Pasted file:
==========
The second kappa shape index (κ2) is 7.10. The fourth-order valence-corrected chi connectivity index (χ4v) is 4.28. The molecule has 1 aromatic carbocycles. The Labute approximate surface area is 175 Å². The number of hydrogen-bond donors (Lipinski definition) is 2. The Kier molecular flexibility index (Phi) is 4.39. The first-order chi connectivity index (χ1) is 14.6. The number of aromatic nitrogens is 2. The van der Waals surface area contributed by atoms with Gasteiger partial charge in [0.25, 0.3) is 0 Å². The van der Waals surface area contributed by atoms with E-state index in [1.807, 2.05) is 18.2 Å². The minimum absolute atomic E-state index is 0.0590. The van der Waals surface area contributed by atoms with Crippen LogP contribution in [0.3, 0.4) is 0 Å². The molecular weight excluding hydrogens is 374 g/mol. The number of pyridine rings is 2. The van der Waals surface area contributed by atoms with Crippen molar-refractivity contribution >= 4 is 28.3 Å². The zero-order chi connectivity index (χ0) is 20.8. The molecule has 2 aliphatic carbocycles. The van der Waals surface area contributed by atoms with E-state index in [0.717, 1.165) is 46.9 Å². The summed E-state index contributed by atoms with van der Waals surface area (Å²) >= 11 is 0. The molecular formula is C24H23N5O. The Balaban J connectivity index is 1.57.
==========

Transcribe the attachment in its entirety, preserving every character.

The second kappa shape index (κ2) is 7.10. The fourth-order valence-corrected chi connectivity index (χ4v) is 4.28. The molecule has 1 aromatic carbocycles. The Labute approximate surface area is 175 Å². The number of hydrogen-bond donors (Lipinski definition) is 2. The Kier molecular flexibility index (Phi) is 4.39. The first-order chi connectivity index (χ1) is 14.6. The number of aromatic nitrogens is 2. The van der Waals surface area contributed by atoms with Gasteiger partial charge in [0.25, 0.3) is 0 Å². The van der Waals surface area contributed by atoms with E-state index in [1.807, 2.05) is 18.2 Å². The minimum absolute atomic E-state index is 0.0590. The van der Waals surface area contributed by atoms with Crippen LogP contribution in [0.3, 0.4) is 0 Å². The molecular weight excluding hydrogens is 374 g/mol. The number of pyridine rings is 2. The van der Waals surface area contributed by atoms with Crippen molar-refractivity contribution >= 4 is 28.3 Å². The zero-order chi connectivity index (χ0) is 20.8. The molecule has 2 aliphatic carbocycles. The van der Waals surface area contributed by atoms with E-state index in [0.717, 1.165) is 46.9 Å². The summed E-state index contributed by atoms with van der Waals surface area (Å²) >= 11 is 0. The molecular formula is C24H23N5O. The Balaban J connectivity index is 1.57.